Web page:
The following text is taken from the chapter entitled “The Chambers of The King” in Rev. F. B. Meyer’s Light on Life’s Duties, published in 1896 (Fleming H. Revell Co.) and now in public domain (see Source). This chapter describes the believer’s new life in Christ as a progression through the rooms of Christ’s Holy Palace, ending with the Throne room of His Presence and whole mansions beyond (see Notes). This particular chamber describes the dawning of the Lordship of Christ in the life of a believer.
The Chamber of a Surrendered Will.
Above the doorway stand the words: “From henceforth let no man trouble me: for I bear branded on my body the marks of Jesus; whose I am, and whom I serve” (Gal. 6:17, R.V., and Acts 27:23). Consecration is giving Jesus His own. We are His by right, because He bought us with His blood. But, alas! He has not had His money’s worth! He paid for all, and He has had but a fragment of our energy, time and earnings. By an act of consecration, let us ask Him to forgive the robbery of the past, and let us profess our desire to be henceforth utterly and only for Him; His slaves, His chattels, owning no master other than Himself.
As soon as we say this, He will test our sincerity, as He did the young ruler’s, by asking something of us. He will lay His finger on something within us which He wants us to alter, obeying some command, or abstaining from some indulgence. If we instantly give up our will and way to Him, we pass the narrow doorway into the Chamber of Surrender, which has a southern aspect, and is ever warm and radiant with His presence, because obedience is the condition of manifested love (John 14:23).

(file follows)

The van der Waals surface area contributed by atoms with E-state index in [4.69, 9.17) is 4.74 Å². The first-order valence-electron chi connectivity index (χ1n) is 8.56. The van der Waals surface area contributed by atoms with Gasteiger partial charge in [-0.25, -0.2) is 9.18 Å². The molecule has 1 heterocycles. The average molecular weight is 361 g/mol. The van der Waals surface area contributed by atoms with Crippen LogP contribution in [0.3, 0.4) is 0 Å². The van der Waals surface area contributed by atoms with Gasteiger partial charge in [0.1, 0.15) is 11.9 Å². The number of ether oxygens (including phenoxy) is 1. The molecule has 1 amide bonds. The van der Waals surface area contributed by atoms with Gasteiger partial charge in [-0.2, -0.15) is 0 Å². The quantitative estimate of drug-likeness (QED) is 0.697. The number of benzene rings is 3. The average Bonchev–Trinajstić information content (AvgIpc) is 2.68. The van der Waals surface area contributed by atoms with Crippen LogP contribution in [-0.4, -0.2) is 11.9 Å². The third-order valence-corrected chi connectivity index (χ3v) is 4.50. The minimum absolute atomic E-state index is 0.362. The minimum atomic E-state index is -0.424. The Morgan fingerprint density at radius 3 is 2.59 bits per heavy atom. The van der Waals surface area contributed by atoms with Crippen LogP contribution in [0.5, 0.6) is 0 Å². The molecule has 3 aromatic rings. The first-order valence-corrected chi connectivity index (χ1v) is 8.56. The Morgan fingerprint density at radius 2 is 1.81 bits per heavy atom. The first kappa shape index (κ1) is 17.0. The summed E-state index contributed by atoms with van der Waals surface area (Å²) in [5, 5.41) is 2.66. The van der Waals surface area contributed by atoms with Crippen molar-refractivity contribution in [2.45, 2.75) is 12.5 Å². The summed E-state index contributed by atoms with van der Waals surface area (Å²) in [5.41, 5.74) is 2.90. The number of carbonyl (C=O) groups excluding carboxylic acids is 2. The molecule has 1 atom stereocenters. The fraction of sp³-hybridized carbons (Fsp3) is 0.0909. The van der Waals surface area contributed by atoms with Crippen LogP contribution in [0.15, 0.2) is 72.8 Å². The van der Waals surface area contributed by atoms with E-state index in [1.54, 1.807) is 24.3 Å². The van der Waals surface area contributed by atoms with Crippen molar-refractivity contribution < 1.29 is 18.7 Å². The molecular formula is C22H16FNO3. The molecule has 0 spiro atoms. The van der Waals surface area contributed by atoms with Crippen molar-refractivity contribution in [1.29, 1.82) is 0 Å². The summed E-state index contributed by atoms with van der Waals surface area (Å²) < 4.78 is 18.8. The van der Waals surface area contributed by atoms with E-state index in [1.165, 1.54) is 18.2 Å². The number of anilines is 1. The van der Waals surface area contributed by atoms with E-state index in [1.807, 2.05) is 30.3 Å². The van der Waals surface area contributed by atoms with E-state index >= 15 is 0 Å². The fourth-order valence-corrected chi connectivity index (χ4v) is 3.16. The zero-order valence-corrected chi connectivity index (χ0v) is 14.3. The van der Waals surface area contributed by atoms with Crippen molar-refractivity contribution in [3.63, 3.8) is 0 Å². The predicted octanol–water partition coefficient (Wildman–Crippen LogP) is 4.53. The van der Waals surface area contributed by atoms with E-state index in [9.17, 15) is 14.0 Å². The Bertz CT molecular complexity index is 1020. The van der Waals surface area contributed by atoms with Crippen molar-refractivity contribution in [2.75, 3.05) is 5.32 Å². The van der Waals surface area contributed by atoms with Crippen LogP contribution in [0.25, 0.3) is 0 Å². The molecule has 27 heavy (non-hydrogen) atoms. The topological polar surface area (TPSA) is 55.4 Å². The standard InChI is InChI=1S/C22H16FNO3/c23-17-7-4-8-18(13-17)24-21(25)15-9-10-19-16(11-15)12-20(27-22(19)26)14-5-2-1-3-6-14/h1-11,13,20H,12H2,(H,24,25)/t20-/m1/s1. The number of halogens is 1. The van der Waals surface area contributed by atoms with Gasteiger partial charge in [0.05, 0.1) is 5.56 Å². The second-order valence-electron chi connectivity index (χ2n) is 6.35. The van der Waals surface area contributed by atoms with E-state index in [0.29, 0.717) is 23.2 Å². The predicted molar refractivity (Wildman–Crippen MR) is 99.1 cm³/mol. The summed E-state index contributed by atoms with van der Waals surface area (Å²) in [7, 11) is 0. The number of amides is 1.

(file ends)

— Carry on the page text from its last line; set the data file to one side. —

The doorway is very narrow, and the entrance is only possible for those who will lay aside weights as well as sins. A weight is anything which, without being essentially wrong or hurtful to others, is yet a hindrance to ourselves. We may always know a weight by three signs:
- first, we are uneasy about it;
- second, we argue for it against our conscience;
- third, we go about asking people’s advice, whether we may not keep it without harm.